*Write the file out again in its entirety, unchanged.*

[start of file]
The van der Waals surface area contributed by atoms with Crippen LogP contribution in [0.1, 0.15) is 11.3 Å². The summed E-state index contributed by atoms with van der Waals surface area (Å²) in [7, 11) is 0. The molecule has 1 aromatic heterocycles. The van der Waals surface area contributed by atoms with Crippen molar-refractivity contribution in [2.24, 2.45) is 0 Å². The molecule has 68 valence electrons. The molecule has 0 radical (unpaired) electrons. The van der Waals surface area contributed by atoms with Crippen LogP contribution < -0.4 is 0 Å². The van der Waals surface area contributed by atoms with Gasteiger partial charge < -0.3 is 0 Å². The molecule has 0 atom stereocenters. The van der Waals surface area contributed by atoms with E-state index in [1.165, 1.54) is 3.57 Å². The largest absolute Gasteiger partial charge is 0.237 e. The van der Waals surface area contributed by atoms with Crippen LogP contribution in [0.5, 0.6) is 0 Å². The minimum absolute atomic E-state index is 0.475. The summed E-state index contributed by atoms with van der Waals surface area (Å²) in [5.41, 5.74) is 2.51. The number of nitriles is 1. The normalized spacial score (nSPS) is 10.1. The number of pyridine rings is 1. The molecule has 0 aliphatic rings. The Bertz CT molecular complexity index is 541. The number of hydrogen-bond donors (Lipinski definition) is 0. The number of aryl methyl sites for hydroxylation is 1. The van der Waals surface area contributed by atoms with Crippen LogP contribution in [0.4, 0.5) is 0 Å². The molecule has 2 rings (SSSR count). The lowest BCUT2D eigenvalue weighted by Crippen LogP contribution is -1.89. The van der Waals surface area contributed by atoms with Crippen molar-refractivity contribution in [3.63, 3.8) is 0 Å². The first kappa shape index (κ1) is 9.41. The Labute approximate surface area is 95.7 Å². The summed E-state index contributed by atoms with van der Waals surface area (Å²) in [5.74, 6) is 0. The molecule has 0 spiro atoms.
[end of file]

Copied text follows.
The van der Waals surface area contributed by atoms with Crippen LogP contribution in [0.1, 0.15) is 11.3 Å². The summed E-state index contributed by atoms with van der Waals surface area (Å²) in [7, 11) is 0. The molecule has 1 aromatic heterocycles. The van der Waals surface area contributed by atoms with Crippen molar-refractivity contribution in [2.24, 2.45) is 0 Å². The molecule has 68 valence electrons. The molecule has 0 radical (unpaired) electrons. The van der Waals surface area contributed by atoms with Crippen LogP contribution < -0.4 is 0 Å². The van der Waals surface area contributed by atoms with Gasteiger partial charge < -0.3 is 0 Å². The molecule has 0 atom stereocenters. The van der Waals surface area contributed by atoms with E-state index in [1.165, 1.54) is 3.57 Å². The largest absolute Gasteiger partial charge is 0.237 e. The van der Waals surface area contributed by atoms with Crippen LogP contribution in [0.5, 0.6) is 0 Å². The minimum absolute atomic E-state index is 0.475. The summed E-state index contributed by atoms with van der Waals surface area (Å²) in [5.41, 5.74) is 2.51. The number of nitriles is 1. The normalized spacial score (nSPS) is 10.1. The number of pyridine rings is 1. The molecule has 0 aliphatic rings. The Bertz CT molecular complexity index is 541. The number of hydrogen-bond donors (Lipinski definition) is 0. The number of aryl methyl sites for hydroxylation is 1. The van der Waals surface area contributed by atoms with Crippen LogP contribution in [0.4, 0.5) is 0 Å². The molecule has 2 rings (SSSR count). The lowest BCUT2D eigenvalue weighted by Crippen LogP contribution is -1.89. The van der Waals surface area contributed by atoms with Crippen molar-refractivity contribution in [3.63, 3.8) is 0 Å². The first kappa shape index (κ1) is 9.41. The Labute approximate surface area is 95.7 Å². The summed E-state index contributed by atoms with van der Waals surface area (Å²) in [5.74, 6) is 0. The molecule has 0 spiro atoms.